Reduction of high soil test phosphorus by bermudagrass and ryegrass–bermudagrass following the cessation of broiler litter applications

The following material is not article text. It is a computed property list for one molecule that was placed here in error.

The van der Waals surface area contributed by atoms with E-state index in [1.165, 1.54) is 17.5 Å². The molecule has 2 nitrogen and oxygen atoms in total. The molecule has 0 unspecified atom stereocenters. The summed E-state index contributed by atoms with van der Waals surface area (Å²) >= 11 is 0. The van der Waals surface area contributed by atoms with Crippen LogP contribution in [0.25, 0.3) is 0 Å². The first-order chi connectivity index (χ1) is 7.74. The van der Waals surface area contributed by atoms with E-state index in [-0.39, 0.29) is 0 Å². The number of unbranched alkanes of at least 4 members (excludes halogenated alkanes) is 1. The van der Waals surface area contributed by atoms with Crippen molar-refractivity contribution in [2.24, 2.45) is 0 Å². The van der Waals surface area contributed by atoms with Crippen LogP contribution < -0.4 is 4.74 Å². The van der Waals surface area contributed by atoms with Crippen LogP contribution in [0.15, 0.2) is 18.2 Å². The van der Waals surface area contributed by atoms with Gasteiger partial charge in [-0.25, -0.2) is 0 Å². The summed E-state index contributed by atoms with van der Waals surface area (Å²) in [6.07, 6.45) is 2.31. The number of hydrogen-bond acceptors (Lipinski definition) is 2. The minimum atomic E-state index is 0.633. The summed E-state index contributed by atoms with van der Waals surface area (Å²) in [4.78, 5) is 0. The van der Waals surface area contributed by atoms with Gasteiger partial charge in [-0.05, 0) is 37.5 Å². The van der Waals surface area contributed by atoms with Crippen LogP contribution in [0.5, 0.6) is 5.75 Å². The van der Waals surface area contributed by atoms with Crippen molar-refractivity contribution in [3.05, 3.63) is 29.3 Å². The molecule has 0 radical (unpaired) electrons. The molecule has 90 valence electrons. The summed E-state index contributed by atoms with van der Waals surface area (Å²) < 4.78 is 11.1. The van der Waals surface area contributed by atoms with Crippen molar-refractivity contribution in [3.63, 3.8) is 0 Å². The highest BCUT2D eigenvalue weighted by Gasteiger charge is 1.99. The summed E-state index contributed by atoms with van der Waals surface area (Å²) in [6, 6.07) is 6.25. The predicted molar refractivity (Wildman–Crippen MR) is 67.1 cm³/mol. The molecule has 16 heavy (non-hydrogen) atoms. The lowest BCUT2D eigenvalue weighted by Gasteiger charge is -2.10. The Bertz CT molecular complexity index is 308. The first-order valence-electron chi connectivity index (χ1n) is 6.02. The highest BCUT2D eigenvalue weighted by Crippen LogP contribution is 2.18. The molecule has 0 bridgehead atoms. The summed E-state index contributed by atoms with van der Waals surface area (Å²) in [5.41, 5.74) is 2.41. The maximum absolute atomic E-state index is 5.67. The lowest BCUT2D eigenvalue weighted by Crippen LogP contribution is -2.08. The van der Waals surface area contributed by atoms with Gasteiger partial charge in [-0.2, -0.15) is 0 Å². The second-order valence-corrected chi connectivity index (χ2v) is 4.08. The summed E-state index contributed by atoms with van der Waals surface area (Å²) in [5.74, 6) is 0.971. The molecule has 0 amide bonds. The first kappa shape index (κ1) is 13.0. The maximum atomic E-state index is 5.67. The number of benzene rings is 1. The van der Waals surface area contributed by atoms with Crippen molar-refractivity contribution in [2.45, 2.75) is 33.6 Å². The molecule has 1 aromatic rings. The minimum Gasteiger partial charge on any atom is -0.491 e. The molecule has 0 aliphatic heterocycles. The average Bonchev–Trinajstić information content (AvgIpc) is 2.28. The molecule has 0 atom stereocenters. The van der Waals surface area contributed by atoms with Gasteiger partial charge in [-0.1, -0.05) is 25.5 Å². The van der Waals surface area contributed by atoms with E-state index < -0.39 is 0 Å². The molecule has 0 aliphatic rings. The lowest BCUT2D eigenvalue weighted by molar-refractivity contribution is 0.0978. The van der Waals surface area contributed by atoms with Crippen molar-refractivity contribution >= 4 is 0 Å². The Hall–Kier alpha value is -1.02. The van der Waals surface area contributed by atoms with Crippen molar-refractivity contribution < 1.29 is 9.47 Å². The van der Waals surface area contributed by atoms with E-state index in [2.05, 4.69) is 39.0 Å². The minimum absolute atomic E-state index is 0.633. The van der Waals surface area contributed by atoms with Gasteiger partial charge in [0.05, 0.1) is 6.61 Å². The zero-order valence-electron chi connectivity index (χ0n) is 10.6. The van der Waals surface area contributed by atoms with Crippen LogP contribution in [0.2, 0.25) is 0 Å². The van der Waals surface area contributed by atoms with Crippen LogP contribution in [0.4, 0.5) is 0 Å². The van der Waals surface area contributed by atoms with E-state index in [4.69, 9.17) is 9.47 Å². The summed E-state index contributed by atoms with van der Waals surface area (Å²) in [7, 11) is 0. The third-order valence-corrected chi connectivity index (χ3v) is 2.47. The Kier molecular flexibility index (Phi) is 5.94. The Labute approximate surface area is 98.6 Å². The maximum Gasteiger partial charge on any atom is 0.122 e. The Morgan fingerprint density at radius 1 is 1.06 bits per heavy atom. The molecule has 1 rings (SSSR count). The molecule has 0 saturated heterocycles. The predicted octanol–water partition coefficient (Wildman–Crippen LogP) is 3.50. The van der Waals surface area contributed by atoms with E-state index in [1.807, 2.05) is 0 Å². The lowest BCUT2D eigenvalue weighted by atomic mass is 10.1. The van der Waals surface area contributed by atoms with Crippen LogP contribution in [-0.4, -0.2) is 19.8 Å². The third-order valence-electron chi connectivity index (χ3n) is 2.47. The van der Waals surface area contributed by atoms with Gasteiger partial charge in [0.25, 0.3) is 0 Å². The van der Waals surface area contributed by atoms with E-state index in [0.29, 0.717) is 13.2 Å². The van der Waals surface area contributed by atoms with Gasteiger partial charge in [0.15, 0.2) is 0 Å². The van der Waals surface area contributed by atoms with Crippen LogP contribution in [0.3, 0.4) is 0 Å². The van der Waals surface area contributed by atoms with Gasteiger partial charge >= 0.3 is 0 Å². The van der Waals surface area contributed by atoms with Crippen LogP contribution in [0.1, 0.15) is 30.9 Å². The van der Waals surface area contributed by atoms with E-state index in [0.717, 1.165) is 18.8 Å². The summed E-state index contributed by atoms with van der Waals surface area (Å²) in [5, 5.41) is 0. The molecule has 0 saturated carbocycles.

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Factors that contribute to high soil P in bermudagrass [Cynodon dactylon L. (Pers.)] pastures include continued use of broiler litter rich in P to meet forage N requirements and removal of hay in summer only. This study determined if harvesting annual ryegrass (Lolium multiflorum Lam.) in addition to bermudagrass would reduce surplus soil P, Cu, and Zn faster than bermudagrass alone after litter application ceased on a Ruston soil (fine-loamy, siliceaous, semiactive, thermic Typic Paleudults). During a 3-yr build-up, ‘Coastal’ bermudagrass was fertilized with 0, 4.5, 9, 18, and 36 Mg ha–1 litter yr–1. During the drawdown phase, plots were split and half was overseeded with ryegrass in fall 2001, 2002, and 2003. Whole plots were fertilized with NH4NO3 in spring–summer to provide 268 kg ha–1 N yr–1. Forage yield and P uptake increased as antecedent litter rate increased, and were greater in ryegrass–bermudagrass than bermudagrass in 2002, but not 2003. At 9 Mg ha–1 litter, harvesting ryegrass in addition to bermudagrass increased P uptake by 10 to 55%, depending on study year. During the drawdown phase, soil Mehlich-3 P (M3P) and water-extractable P to 15-cm depth decreased by as much as 50 and 70%, respectively. Soils analysis within each sampling date found no significant effect of forage system or its interaction with litter rate. Data for 9 Mg ha–1 litter rate indicated 2 yr of forage P removal decreased residual M3P to an acceptable agronomic level (<70 mg kg–1). The potential to decrease surplus soil P by ryegrass–bermudagrass hay harvests was greatest when rainfall was inadequate for optimum bermudagrass yield.

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